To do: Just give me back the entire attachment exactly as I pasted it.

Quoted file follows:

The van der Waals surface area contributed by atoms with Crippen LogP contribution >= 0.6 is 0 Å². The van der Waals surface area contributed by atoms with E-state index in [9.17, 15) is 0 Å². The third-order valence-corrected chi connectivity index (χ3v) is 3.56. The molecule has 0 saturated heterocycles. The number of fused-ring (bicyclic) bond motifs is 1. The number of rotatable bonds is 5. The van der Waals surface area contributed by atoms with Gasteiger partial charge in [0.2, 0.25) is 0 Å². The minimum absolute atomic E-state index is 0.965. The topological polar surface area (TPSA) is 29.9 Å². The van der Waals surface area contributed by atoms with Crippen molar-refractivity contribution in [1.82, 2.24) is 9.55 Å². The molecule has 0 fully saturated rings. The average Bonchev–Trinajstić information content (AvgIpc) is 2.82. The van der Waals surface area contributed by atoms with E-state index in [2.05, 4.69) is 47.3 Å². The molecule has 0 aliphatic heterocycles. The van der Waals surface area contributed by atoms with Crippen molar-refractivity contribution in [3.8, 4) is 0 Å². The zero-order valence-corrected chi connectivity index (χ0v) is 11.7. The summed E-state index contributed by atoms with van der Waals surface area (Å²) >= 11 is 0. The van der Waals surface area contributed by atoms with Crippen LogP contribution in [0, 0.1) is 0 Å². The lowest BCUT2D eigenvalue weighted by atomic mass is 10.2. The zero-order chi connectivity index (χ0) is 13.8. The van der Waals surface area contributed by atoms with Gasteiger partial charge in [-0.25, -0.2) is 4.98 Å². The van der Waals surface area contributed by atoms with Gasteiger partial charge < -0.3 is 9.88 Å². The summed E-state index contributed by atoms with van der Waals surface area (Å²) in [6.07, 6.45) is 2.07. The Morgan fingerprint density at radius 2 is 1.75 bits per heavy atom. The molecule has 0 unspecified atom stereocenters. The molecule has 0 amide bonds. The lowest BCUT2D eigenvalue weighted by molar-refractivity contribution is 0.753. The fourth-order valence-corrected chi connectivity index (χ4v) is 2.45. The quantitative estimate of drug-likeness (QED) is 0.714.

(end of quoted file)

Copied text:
The van der Waals surface area contributed by atoms with Crippen LogP contribution >= 0.6 is 0 Å². The van der Waals surface area contributed by atoms with E-state index in [9.17, 15) is 0 Å². The third-order valence-corrected chi connectivity index (χ3v) is 3.56. The molecule has 0 saturated heterocycles. The number of fused-ring (bicyclic) bond motifs is 1. The number of rotatable bonds is 5. The van der Waals surface area contributed by atoms with Gasteiger partial charge in [0.2, 0.25) is 0 Å². The minimum absolute atomic E-state index is 0.965. The topological polar surface area (TPSA) is 29.9 Å². The van der Waals surface area contributed by atoms with Crippen molar-refractivity contribution in [1.82, 2.24) is 9.55 Å². The molecule has 0 fully saturated rings. The average Bonchev–Trinajstić information content (AvgIpc) is 2.82. The van der Waals surface area contributed by atoms with E-state index in [2.05, 4.69) is 47.3 Å². The molecule has 0 aliphatic heterocycles. The van der Waals surface area contributed by atoms with Crippen molar-refractivity contribution in [3.8, 4) is 0 Å². The zero-order valence-corrected chi connectivity index (χ0v) is 11.7. The summed E-state index contributed by atoms with van der Waals surface area (Å²) >= 11 is 0. The van der Waals surface area contributed by atoms with Crippen LogP contribution in [0, 0.1) is 0 Å². The lowest BCUT2D eigenvalue weighted by atomic mass is 10.2. The zero-order chi connectivity index (χ0) is 13.8. The van der Waals surface area contributed by atoms with Gasteiger partial charge in [-0.25, -0.2) is 4.98 Å². The van der Waals surface area contributed by atoms with Gasteiger partial charge < -0.3 is 9.88 Å². The summed E-state index contributed by atoms with van der Waals surface area (Å²) in [6.07, 6.45) is 2.07. The Morgan fingerprint density at radius 2 is 1.75 bits per heavy atom. The molecule has 0 unspecified atom stereocenters. The molecule has 0 amide bonds. The lowest BCUT2D eigenvalue weighted by molar-refractivity contribution is 0.753. The fourth-order valence-corrected chi connectivity index (χ4v) is 2.45. The quantitative estimate of drug-likeness (QED) is 0.714.